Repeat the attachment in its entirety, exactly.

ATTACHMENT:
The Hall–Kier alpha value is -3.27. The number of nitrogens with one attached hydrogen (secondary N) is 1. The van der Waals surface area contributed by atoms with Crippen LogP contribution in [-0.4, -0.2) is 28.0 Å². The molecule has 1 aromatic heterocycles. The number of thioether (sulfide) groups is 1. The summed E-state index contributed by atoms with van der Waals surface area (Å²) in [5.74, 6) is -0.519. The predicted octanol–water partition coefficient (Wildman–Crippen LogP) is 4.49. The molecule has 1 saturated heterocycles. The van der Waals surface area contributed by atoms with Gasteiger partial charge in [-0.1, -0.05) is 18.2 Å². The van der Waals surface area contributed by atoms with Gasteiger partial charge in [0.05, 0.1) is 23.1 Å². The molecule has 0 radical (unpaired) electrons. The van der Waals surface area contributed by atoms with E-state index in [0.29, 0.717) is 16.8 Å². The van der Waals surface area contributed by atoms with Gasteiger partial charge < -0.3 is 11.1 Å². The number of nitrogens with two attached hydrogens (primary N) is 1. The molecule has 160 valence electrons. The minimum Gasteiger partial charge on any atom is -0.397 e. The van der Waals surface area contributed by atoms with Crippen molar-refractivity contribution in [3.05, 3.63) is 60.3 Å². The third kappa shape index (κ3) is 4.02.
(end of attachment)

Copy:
The Hall–Kier alpha value is -3.27. The number of nitrogens with one attached hydrogen (secondary N) is 1. The van der Waals surface area contributed by atoms with Crippen LogP contribution in [-0.4, -0.2) is 28.0 Å². The molecule has 1 aromatic heterocycles. The number of thioether (sulfide) groups is 1. The summed E-state index contributed by atoms with van der Waals surface area (Å²) in [5.74, 6) is -0.519. The predicted octanol–water partition coefficient (Wildman–Crippen LogP) is 4.49. The molecule has 1 saturated heterocycles. The van der Waals surface area contributed by atoms with Gasteiger partial charge in [-0.1, -0.05) is 18.2 Å². The van der Waals surface area contributed by atoms with Gasteiger partial charge in [0.05, 0.1) is 23.1 Å². The molecule has 0 radical (unpaired) electrons. The van der Waals surface area contributed by atoms with E-state index in [0.29, 0.717) is 16.8 Å². The van der Waals surface area contributed by atoms with Gasteiger partial charge < -0.3 is 11.1 Å². The number of nitrogens with two attached hydrogens (primary N) is 1. The molecule has 160 valence electrons. The minimum Gasteiger partial charge on any atom is -0.397 e. The van der Waals surface area contributed by atoms with Crippen molar-refractivity contribution in [3.05, 3.63) is 60.3 Å². The third kappa shape index (κ3) is 4.02.